This year and last marked epic anniversaries in education. 2012 saw the sesquicentennial of the 1862 Land-Grant College Act, which donated federal lands creating public universities to educate especially the “sons of toil,” as the law’s congressional sponsor memorialized the working class. This year is the 30th anniversary of A Nation at Risk, the federal cri de coeur about the sorry state of American elementary and secondary schools.
These landmarks make a stereophonic reminder of unfinished business: College costs too much for today’s sons and daughters of toil, many of whose kindergarten-through-12th-grade schools ill-prepare them for college anyway. Since a university degree boosts job prospects and earnings, and since there’s universal agreement that America’s ladder out of poverty is missing its bottom rungs, fixing this fray in the social safety net is essential.
Starting with the cost problem: God bless Oregon.
To applause smattered with brickbats — some constructive, some philosophically constipated — the Beaver State passed a “Pay It Forward” plan, making its public colleges free to students who will repay the state, via a modest paycheck garnish over 20-plus years, once they’re graduated and employed. If President Obama picks up this baton, it could polish his legacy the way land grant colleges did Abraham Lincoln’s.
Critics say Oregon’s scheme continues states’ miserliness towards higher education, shifting onto workers what is properly a taxpayer obligation. Given state budget cuts induced by the Great Recession, we could argue the point forever, while needy students languish. Pay It Forward moves off that dime, and anyway, modestly dunning workers for an invaluable college education doesn’t seem unreasonable. Nor does the higher payback to be shouldered by investment bankers, engineers, and other higher-earning graduates, another objection some raise.
More serious is the observation that Oregon’s plan only helps with tuition, ignoring daunting room and board costs. That’s why it’s essential that Congress cover the deficit facing the federal Pell Grant program for low-income college students. Another legitimate concern is how Oregon will pay for Pay It Forward, especially during the start-up phase before anyone graduates and begins reimbursing the state. So Oregon is proceeding with a limited pilot program, and one expert says tweaking the plan would make the state’s costs more manageable.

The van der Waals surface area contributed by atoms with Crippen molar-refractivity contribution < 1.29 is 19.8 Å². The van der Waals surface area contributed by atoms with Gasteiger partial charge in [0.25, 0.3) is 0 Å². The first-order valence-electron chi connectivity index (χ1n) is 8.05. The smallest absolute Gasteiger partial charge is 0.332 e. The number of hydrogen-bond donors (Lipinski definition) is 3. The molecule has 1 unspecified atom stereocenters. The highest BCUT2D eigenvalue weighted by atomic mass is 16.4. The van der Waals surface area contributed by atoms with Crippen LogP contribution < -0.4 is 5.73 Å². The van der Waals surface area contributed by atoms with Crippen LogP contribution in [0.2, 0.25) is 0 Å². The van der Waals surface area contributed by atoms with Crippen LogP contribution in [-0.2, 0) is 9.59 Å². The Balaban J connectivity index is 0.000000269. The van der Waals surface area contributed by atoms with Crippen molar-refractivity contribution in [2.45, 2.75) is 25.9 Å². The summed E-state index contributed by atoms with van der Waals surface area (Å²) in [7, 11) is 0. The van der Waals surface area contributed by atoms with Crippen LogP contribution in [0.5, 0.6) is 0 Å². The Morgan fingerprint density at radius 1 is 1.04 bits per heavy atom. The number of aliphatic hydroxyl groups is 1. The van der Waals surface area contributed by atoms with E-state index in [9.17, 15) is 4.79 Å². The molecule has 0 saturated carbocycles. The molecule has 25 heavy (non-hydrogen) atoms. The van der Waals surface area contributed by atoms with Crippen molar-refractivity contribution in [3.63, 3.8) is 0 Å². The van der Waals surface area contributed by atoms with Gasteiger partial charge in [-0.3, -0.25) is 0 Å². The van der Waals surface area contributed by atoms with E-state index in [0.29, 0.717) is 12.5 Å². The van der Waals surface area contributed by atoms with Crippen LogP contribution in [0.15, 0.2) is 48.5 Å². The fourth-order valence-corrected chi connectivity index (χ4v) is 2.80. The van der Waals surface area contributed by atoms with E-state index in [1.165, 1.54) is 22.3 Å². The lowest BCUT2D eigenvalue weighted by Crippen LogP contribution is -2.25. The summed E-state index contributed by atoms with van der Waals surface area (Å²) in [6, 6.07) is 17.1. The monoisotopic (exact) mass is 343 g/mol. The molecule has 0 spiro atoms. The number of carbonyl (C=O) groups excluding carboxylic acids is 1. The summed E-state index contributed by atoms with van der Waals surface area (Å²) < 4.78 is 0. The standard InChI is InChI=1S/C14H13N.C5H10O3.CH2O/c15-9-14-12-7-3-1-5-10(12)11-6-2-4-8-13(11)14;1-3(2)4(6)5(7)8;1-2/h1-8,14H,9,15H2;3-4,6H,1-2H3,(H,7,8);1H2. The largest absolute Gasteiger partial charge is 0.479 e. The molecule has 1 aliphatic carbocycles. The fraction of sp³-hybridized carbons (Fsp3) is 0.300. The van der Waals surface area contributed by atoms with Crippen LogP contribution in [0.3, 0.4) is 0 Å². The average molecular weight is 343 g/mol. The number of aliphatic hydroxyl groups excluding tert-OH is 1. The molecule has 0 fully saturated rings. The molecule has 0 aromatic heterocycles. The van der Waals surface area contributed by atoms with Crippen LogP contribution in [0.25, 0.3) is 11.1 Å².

Here’s where Obama can help. Oregon Sen. Jeff Merkley is readying a proposal for federal aid to help states pay the costs of adopting Pay It Forward plans. The president should run with this idea, as money is desperately needed already at community colleges and less selective public universities, heirs to the mission of educating the children of toil. Meager resources for course offerings and student support services at non-elite four-year schools fuel skyrocketing dropout rates.
Don’t say Uncle Sam can’t afford such aid; merely scrapping tax breaks for those who don’t need them would free up gobs of money. If we can also shift money from less essential higher ed spending, better still.
For all the concerns about Pay It Forward, it has had a real-life road-test for a generation in Australia. Three percent of working-age Australians had a college degree in the mid-1970s; it’s 25 percent today and expected to hit 40 percent in a dozen years.
The system’s costs are an issue down under, though Oregon’s differing version would address some of that, says one researcher, adding, “There is no such thing as student loan default in Australia.” (In this country, “I saw Jesus walking down the street” sounds equally miraculous.)
Still, as a New York Times economic columnist noted, no college reform will rescue disadvantaged students whose poor preparation for college, at lousy K-12 schools, has them dropping out in droves from community colleges.
But again, we have some idea of what works at quality elementary and secondary schools. Letting principals and their staffs hire teachers and design their curriculums and school day — cutting out administrative middlemen in the superintendent’s office — has worked at high-performing public schools, Catholic schools, and charter schools. Charters’ record is mixed, but Boston and New York show they work when done right; a Stanford study rated Beantown’s the best of the breed nationally, and New York’s as clearly outperforming the city’s other public schools.
New Orleans, partly by funneling most of its public school students into charters, staged an astonishing educational turnaround. The Big Easy offers a final lesson: Above all else, good teachers make good schools. The city taps Teach for America and other alternatives to traditional teacher training. And since you get what you pay for — per-pupil spending is up in New Orleans — and since we rely on property taxes to pay for public education, states (or the feds, if states won’t) must help property-poor communities pay decent teacher salaries.
Free college tuition and better college prep make an ambitious agenda. So was the Land-Grant Act, signed by Lincoln after his predecessor, James Buchanan, vetoed it as an unconstitutional giveaway. The blinkered Buchanan belly-flopped in the pool of history’s estimation. That’s a lesson political leaders should remember.
- Can Oregon Pay College Tuition Forward?
- Senate Passes Student Loan Legislation To Lower Interest Rates
- Joseph Stiglitz On Student Debt And The American Dream
- Sen. Warren: The U.S. Gov’t Shouldn’t Treat Students Like ‘Profit Centers’
- Lose The Loans: Rethinking How Students Pay For College
- More Adult Pell Grant Students, Not Enough Graduating
- Loan Education Becomes Prerequisite As Student Debt Balloons